Let $\mathbb{N}$ denote the set of positive integers. For $k\in\mathbb{N}$ let $c_k:\mathbb{N}\to\mathbb{N}$ be defined by $x\mapsto x/2$ for $x$ even and $x\mapsto kx+1$ otherwise. The Collatz sequence of $x\in \mathbb{N}$ with respect to $k$, denoted by $\text{Coll}_{x,k}:\mathbb{N}\to\mathbb{N}$ is defined by $1\mapsto x$ and $n\mapsto c_k(\text{Coll}_{x,k}(n-1))$ for $n\in\mathbb{N}\setminus\{1\}$.

The famous Collatz conjecture states that $$1\in\text{im(Coll}_{x,3})$$ for every $\in\mathbb{N}$.

For $k$ even, the behavior of $\text{Coll}_{x,k}$ is uninteresting, and it is easy to see that for every $x\in\mathbb{N}$, the sequence $\text{Coll}_{x,1}$ eventually periodic. Moreover, if $k>1$ and $k=4a+1$ for some $a\in\mathbb{N}$, we get that no member of $\text{im}(\text{Coll}_{k,k})$ is divisible by $4$ ... (Edit: apologies, this last statement is false as pointed out by user @wojowu! So I erroneously thought only $k=4a+1$ is uninteresting, so the questions below focus on $k=4a+3$.)


  1. Is there $a\in\mathbb{N}$ such that there is a positive integer $x$ such that $\text{Coll}_{x,4a+3}$ is unbounded? (The smallest known value of $a$ satisfying this would be of interest.)

  2. Is there $a\in\mathbb{N}$ such that there is a positive integer $x$ such that $\text{Coll}_{x,4a+3}$ is bounded, but $1\notin \text{im}(\text{Coll}_{x,4a+3})$, or in other words, $\text{Coll}_{x,4a+3}$ is eventually periodic, but $1$ is not involved in the period?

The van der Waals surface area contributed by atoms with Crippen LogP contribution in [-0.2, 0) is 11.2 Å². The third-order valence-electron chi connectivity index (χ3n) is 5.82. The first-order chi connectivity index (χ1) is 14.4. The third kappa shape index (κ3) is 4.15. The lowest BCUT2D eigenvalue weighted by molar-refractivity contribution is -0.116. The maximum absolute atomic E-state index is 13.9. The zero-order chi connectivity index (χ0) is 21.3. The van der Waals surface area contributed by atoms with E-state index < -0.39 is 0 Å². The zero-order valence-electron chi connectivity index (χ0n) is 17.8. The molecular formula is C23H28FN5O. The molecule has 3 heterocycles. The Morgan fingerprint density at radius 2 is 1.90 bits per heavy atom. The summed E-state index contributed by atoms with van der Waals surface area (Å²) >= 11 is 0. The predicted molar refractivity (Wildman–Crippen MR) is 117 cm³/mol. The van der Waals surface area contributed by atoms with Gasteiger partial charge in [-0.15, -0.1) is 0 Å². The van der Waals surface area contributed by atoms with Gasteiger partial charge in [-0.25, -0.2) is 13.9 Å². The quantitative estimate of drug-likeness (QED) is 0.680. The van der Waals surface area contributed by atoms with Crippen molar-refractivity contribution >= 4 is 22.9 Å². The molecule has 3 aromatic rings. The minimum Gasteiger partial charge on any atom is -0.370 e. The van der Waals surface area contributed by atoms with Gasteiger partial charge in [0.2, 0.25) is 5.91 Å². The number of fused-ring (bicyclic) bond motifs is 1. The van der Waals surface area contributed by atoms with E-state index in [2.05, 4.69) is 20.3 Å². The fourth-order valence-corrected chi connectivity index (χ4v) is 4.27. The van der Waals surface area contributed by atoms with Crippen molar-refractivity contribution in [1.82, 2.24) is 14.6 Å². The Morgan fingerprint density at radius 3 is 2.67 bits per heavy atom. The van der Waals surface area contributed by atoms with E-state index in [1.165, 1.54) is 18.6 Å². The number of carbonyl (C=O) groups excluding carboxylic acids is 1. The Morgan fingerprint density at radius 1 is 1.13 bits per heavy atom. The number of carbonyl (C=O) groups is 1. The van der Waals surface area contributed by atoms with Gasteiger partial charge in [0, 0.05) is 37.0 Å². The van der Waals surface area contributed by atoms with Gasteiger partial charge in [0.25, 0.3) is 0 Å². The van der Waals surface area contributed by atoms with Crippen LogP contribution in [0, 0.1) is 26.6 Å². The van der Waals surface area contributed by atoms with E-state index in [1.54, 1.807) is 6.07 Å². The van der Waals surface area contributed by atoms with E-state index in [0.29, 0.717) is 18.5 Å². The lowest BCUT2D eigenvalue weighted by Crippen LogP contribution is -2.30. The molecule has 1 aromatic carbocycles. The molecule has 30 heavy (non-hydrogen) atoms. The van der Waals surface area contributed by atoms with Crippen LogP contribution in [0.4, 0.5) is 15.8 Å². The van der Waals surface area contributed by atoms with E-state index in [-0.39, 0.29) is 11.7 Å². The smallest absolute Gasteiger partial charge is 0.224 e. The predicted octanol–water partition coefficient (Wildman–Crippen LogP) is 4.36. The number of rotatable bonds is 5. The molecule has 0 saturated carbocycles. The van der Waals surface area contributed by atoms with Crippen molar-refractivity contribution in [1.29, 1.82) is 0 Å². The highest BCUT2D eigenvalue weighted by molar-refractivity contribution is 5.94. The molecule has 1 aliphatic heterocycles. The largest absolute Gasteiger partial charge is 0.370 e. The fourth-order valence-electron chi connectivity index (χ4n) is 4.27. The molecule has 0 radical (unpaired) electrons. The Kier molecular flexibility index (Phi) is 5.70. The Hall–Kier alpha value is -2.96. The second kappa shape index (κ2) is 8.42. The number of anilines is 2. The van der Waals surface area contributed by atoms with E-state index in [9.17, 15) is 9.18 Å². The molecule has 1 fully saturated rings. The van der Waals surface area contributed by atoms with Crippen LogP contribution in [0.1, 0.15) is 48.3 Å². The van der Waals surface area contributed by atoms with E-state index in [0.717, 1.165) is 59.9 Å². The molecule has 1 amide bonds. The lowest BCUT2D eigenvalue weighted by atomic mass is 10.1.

Edit. I corrected the inductive definition of $\text{Coll}_{x,k}$. Thanks to user @wojowu for spotting my error.

  • 1
    $\begingroup$ I think the answer is negative because it was shown by Terras that for almost all ${N}$ (in the sense of natural density), one has ${\mathrm{Col}_{\min}(N) < N}$ and this was then improved by Allouche and if there is a small a the investigation for it would be beyond current tecknology $\endgroup$ Sep 27, 2020 at 14:09
  • 4
    $\begingroup$ Note that $k=4a+1$ is not completely uninteresting. For example, $k=5$ gets you the cycle 13,66,33,166,83,416,208,104,52,26,13, which does not contain 1. $\endgroup$
    – Goldstern
    Sep 27, 2020 at 14:14
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    $\begingroup$ Are you sure you mean $n\mapsto c_k(n-1)$ and not $n\mapsto c_k(Coll_{x,k}(n-1))$? Your claim about $k=4a+1$ is incorrect, since for $k=5$ the sequence starts with $5,26,13,66,33,166,83,416$ which is divisible by $4$. $\endgroup$
    – Wojowu
    Sep 27, 2020 at 14:21
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    $\begingroup$ See also my question at Math.SE. I don't think there are any known (provably) divergent trajectories in any of your sequences. $\endgroup$
    – Wojowu
    Sep 27, 2020 at 14:29
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    $\begingroup$ That's right @wojowu, will correct! And thanks everyone for the remarks for $n=5$ $\endgroup$ Sep 27, 2020 at 19:35

1 Answer 1


This long comment might be helpful:

I think the answer is negative as I pointed out in the comments because almost all Collatz orbits attain almost bounded values, the result which is shown by Terras and was proven by Allouch which states that ${\mathrm{Col}_{\min}(N) < N}$ For almost all $N$ (in the sense of natural density), and there is an improvement here by Terry Tao in the sense of logarithmic density (see Theorem 2).


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